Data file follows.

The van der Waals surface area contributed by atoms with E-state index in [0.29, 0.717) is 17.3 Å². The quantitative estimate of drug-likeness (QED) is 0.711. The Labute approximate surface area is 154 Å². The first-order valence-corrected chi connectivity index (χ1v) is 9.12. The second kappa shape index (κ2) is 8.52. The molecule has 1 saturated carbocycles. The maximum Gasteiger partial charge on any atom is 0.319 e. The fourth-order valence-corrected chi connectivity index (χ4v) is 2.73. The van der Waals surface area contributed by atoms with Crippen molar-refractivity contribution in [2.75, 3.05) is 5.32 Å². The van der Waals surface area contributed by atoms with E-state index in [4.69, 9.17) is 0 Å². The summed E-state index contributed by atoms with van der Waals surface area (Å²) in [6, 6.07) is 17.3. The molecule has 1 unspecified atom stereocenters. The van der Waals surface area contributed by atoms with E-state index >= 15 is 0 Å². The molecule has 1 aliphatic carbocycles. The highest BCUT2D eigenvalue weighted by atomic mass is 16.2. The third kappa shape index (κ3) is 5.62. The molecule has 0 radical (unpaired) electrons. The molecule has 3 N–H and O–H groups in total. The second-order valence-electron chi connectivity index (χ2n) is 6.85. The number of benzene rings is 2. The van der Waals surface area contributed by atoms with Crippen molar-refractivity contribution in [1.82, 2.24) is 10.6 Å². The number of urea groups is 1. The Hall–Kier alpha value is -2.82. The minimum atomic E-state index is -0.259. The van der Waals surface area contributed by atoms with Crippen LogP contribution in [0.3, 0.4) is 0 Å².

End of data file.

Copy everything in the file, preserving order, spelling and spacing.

The van der Waals surface area contributed by atoms with E-state index in [0.29, 0.717) is 17.3 Å². The quantitative estimate of drug-likeness (QED) is 0.711. The Labute approximate surface area is 154 Å². The first-order valence-corrected chi connectivity index (χ1v) is 9.12. The second kappa shape index (κ2) is 8.52. The molecule has 1 saturated carbocycles. The maximum Gasteiger partial charge on any atom is 0.319 e. The fourth-order valence-corrected chi connectivity index (χ4v) is 2.73. The van der Waals surface area contributed by atoms with Crippen molar-refractivity contribution in [2.75, 3.05) is 5.32 Å². The van der Waals surface area contributed by atoms with E-state index in [4.69, 9.17) is 0 Å². The summed E-state index contributed by atoms with van der Waals surface area (Å²) in [6, 6.07) is 17.3. The molecule has 1 unspecified atom stereocenters. The van der Waals surface area contributed by atoms with E-state index >= 15 is 0 Å². The molecule has 1 aliphatic carbocycles. The highest BCUT2D eigenvalue weighted by atomic mass is 16.2. The third kappa shape index (κ3) is 5.62. The molecule has 0 radical (unpaired) electrons. The molecule has 3 N–H and O–H groups in total. The second-order valence-electron chi connectivity index (χ2n) is 6.85. The number of benzene rings is 2. The van der Waals surface area contributed by atoms with Crippen molar-refractivity contribution in [1.82, 2.24) is 10.6 Å². The number of urea groups is 1. The Hall–Kier alpha value is -2.82. The minimum atomic E-state index is -0.259. The van der Waals surface area contributed by atoms with Crippen LogP contribution in [0.3, 0.4) is 0 Å².